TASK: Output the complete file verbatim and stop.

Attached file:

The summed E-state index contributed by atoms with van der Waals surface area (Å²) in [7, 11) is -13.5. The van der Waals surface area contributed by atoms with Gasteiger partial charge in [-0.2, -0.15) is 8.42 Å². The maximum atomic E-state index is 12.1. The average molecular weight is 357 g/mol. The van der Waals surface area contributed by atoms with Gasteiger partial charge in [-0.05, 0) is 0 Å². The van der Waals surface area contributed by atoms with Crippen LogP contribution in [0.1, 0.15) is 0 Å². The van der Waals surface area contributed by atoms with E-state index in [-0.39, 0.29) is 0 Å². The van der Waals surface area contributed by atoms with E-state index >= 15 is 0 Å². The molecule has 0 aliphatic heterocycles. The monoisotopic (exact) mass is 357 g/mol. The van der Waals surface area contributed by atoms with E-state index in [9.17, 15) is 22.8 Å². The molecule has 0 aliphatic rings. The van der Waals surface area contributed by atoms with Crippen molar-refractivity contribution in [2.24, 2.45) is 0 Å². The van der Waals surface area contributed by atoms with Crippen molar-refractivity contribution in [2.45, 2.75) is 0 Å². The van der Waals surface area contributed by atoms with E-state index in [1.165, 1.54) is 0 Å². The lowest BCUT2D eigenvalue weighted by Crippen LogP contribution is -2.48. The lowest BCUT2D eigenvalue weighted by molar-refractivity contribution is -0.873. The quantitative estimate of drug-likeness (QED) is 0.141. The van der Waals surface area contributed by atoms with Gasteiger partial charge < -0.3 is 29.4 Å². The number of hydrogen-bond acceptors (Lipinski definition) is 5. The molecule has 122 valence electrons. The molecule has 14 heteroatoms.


The summed E-state index contributed by atoms with van der Waals surface area (Å²) in [7, 11) is -13.5. The van der Waals surface area contributed by atoms with Gasteiger partial charge in [-0.2, -0.15) is 8.42 Å². The maximum atomic E-state index is 12.1. The average molecular weight is 357 g/mol. The van der Waals surface area contributed by atoms with Gasteiger partial charge in [-0.05, 0) is 0 Å². The van der Waals surface area contributed by atoms with Crippen LogP contribution in [0.1, 0.15) is 0 Å². The van der Waals surface area contributed by atoms with E-state index in [-0.39, 0.29) is 0 Å². The van der Waals surface area contributed by atoms with E-state index >= 15 is 0 Å². The molecule has 0 aliphatic heterocycles. The monoisotopic (exact) mass is 357 g/mol. The van der Waals surface area contributed by atoms with E-state index in [9.17, 15) is 22.8 Å². The molecule has 0 aliphatic rings. The van der Waals surface area contributed by atoms with Crippen molar-refractivity contribution in [2.24, 2.45) is 0 Å². The van der Waals surface area contributed by atoms with Crippen molar-refractivity contribution in [2.45, 2.75) is 0 Å². The van der Waals surface area contributed by atoms with E-state index in [1.165, 1.54) is 0 Å². The lowest BCUT2D eigenvalue weighted by Crippen LogP contribution is -2.48. The lowest BCUT2D eigenvalue weighted by molar-refractivity contribution is -0.873. The quantitative estimate of drug-likeness (QED) is 0.141. The van der Waals surface area contributed by atoms with Gasteiger partial charge < -0.3 is 29.4 Å². The number of hydrogen-bond acceptors (Lipinski definition) is 5. The molecule has 122 valence electrons. The molecule has 14 heteroatoms.